That was the impetus that got me to start mailing my stuff to the syndicates. A couple of years later, I got signed. As The Far Side picked up popularity and steam, all the syndicates said, “Let’s start putting some of these magazine-style cartoons in our lineup.”

It wasn’t really Larson who inspired me as much as it was his editor, who started selling that kind of work to newspapers. I always felt like that was the moment that changed the face of newspapers. His name was Stan Arnold. He changed the face of newspapers because he recognized the potential of getting that kind of humor into the funny pages. And it worked. People like it.

 

 

LIBRESCU: Aside from the occasional original comic strip or cartoon, newspaper comics are pretty bad as a whole.

PIRARO: Yep. I agree.

LIBRESCU: While comics have been evolving in different media, such as graphic novels and animation, newspaper cartoons by and large have been stuck somewhere between the late 1950s and the early 1960s. Why?

PIRARO: I have theories about it. I don’t know a lot of newspaper editors personally, but I know a lot of syndicate salesmen, and they know every newspaper editor. Some of the information I’ve gotten from them is basically that newspaper editors think of themselves as journalists. They’re all about the news. There are a handful around the country who are fans of cartoons and who really want to make that part of the paper special. But for the majority of them, it’s just a job that’s tacked on to their regular journalism job. They’re responsible for picking cartoons to put in the newspaper, but they don’t take it terribly seriously.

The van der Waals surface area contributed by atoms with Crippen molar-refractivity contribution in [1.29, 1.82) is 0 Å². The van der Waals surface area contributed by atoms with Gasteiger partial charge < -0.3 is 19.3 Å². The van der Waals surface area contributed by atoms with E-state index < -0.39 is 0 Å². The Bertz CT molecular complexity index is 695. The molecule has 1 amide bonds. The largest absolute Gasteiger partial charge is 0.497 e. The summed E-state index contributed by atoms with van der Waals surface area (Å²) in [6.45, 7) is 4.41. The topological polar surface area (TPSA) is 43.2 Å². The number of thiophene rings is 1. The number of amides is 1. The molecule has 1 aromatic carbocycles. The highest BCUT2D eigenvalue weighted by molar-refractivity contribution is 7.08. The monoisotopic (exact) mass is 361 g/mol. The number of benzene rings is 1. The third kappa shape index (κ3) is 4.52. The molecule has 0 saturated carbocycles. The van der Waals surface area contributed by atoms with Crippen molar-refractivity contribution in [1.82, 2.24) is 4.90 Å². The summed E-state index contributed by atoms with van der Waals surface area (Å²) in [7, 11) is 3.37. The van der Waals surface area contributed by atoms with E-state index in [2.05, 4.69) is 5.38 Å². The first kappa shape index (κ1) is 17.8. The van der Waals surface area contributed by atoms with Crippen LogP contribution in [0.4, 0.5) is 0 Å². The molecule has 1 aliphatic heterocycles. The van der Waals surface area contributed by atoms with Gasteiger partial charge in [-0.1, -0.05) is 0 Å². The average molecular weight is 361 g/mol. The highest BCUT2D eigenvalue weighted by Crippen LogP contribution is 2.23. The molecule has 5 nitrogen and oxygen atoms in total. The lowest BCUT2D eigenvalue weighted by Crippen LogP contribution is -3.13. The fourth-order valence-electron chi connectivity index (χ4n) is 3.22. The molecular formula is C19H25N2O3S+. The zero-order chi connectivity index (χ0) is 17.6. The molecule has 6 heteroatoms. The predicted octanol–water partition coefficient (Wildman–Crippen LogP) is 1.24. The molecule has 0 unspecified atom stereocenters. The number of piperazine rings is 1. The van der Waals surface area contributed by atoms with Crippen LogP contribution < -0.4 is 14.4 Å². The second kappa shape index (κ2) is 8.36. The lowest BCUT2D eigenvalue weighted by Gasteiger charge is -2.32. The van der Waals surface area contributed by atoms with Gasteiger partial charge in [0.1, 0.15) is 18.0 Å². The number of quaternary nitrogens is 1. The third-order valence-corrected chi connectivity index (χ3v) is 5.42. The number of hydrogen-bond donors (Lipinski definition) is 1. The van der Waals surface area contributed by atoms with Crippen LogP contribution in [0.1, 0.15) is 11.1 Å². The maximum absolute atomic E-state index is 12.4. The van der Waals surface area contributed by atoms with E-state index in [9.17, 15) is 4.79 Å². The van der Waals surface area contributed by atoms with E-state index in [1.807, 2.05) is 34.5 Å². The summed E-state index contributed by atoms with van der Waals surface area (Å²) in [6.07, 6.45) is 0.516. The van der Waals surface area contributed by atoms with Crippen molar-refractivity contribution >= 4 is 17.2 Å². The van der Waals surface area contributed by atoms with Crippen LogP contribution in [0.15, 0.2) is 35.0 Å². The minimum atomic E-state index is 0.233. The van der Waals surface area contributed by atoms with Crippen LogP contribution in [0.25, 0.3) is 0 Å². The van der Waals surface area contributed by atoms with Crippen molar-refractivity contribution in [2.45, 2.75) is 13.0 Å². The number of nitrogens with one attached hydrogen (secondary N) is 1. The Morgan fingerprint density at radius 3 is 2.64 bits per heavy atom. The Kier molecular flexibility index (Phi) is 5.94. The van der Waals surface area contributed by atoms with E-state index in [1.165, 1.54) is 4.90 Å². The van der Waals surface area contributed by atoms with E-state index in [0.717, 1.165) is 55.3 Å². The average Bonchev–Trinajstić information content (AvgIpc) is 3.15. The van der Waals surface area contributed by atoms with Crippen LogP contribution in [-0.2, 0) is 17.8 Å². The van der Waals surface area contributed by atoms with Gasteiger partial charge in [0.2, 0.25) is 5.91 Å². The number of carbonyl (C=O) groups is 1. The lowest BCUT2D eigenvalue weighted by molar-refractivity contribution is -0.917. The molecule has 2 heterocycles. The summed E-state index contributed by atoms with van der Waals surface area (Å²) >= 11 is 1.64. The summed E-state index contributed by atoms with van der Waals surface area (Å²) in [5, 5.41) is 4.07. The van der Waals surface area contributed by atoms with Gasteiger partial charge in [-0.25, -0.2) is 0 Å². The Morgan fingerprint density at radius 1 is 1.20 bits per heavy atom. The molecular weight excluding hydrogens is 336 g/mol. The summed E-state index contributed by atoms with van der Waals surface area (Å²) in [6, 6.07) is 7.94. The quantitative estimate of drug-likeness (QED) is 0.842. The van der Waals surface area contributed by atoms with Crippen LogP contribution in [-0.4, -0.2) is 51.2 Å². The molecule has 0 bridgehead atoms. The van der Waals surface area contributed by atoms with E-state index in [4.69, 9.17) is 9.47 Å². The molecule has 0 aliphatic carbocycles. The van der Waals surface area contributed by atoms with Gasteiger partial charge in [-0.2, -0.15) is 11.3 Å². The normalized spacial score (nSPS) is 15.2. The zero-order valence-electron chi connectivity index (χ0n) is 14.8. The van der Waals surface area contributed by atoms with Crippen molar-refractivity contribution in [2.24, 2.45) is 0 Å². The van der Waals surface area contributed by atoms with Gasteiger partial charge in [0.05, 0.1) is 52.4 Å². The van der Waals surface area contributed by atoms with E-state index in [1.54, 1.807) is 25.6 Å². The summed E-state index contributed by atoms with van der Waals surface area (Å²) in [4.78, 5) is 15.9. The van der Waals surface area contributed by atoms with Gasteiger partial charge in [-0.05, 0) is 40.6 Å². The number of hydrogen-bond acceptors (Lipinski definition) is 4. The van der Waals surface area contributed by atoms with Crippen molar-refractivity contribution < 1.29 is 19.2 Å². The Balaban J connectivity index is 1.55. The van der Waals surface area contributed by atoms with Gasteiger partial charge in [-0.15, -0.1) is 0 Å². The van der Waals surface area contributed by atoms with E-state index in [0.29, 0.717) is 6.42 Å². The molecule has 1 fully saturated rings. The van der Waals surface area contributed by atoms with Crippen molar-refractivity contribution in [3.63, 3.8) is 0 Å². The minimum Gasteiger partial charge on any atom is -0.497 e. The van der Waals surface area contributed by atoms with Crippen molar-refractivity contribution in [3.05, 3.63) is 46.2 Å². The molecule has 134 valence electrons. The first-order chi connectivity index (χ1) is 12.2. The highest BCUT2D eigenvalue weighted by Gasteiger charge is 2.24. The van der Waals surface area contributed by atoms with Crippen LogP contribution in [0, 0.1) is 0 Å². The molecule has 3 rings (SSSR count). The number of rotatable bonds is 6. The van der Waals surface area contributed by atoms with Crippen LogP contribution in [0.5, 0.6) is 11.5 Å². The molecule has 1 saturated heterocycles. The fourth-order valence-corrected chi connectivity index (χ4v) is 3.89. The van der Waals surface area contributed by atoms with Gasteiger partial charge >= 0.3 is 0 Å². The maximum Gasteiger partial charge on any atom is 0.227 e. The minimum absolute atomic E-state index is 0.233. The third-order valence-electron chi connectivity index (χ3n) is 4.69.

It becomes a path of least resistance. Editors aren’t out to find the best, most creative and newest thing. They’re basically out to fill those pages with things their subscribers are going to enjoy. Subscribers have been enjoying Beetle Bailey for 45 years, or 60 years, or whatever. If they take it out, a lot of people complain. So they leave everything in there. They leave in anything that has a following. They don’t want to spend a week answering angry letters from people who need their Nancy fix.

That’s part of the problem. Then you have young guys coming up — and I made this mistake myself at first — who look at the newspaper and they go, “This is the stuff that’s popular. I’m going to create cartoons like this.” So they don’t push the envelope. When they do, it reduces their chance of getting signed, so they just don’t do it.

The syndicates have been guilty of that themselves. They look at what has sold and they continue to offer what’s been successful in the past. You know, if it ain’t broke, don’t fix it. So that’s what they do. It’s a generational thing. It’s sad to say, but it takes editors and syndicate heads getting old and dying, and turning their jobs over to younger people who still believe — erroneously — that they can change the world. [Laughs.]

You have to wait until the old guard is gone and the new folks come up to even take baby steps. It’s a very slow process. For the longest time, the people who have been choosing comics for the newspaper were almost exclusively white men over 60. Not always, but often. They’re guys that have been in the newspaper business forever. How varied can the taste of that subset of Americans be?

The hardest part of syndication is that there’s no ratings system, so no matter how many newspapers you’re in, you have no idea whether you have one reader or a million. You could be in 2,500 newspapers around the world and have no fans. It may be that no one reads your cartoon or that nobody likes it. You don’t know. In any given market your entire career relies on a single person.

 

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One Response to “A Conversation with Bizarro cartoonist Dan Piraro, Part Two of Three”

  1. […] Creators | Marc Librescu continues his three-part conversation with Bizarro cartoonist Dan Piraro. [TCJ.com] […]